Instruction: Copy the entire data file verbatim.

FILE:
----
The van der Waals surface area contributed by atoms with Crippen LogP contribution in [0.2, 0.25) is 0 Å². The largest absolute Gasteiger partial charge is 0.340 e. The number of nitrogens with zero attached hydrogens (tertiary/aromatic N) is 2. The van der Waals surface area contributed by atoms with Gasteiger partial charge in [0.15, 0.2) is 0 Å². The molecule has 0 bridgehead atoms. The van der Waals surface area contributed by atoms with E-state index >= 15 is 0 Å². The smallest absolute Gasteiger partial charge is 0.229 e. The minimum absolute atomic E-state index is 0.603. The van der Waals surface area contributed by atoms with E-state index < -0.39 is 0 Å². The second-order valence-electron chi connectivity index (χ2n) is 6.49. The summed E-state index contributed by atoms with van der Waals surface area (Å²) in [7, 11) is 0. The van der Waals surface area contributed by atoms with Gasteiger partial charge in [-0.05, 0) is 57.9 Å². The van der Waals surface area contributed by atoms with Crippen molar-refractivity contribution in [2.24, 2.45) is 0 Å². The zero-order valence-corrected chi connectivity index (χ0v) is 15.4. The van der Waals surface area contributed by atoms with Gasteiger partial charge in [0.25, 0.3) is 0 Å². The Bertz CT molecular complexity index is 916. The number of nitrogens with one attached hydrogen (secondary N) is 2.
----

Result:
The van der Waals surface area contributed by atoms with Crippen LogP contribution in [0.2, 0.25) is 0 Å². The largest absolute Gasteiger partial charge is 0.340 e. The number of nitrogens with zero attached hydrogens (tertiary/aromatic N) is 2. The van der Waals surface area contributed by atoms with Gasteiger partial charge in [0.15, 0.2) is 0 Å². The molecule has 0 bridgehead atoms. The van der Waals surface area contributed by atoms with E-state index >= 15 is 0 Å². The smallest absolute Gasteiger partial charge is 0.229 e. The minimum absolute atomic E-state index is 0.603. The van der Waals surface area contributed by atoms with E-state index < -0.39 is 0 Å². The second-order valence-electron chi connectivity index (χ2n) is 6.49. The summed E-state index contributed by atoms with van der Waals surface area (Å²) in [7, 11) is 0. The van der Waals surface area contributed by atoms with Gasteiger partial charge in [-0.05, 0) is 57.9 Å². The van der Waals surface area contributed by atoms with Crippen molar-refractivity contribution in [2.24, 2.45) is 0 Å². The zero-order valence-corrected chi connectivity index (χ0v) is 15.4. The van der Waals surface area contributed by atoms with Gasteiger partial charge in [0.25, 0.3) is 0 Å². The Bertz CT molecular complexity index is 916. The number of nitrogens with one attached hydrogen (secondary N) is 2.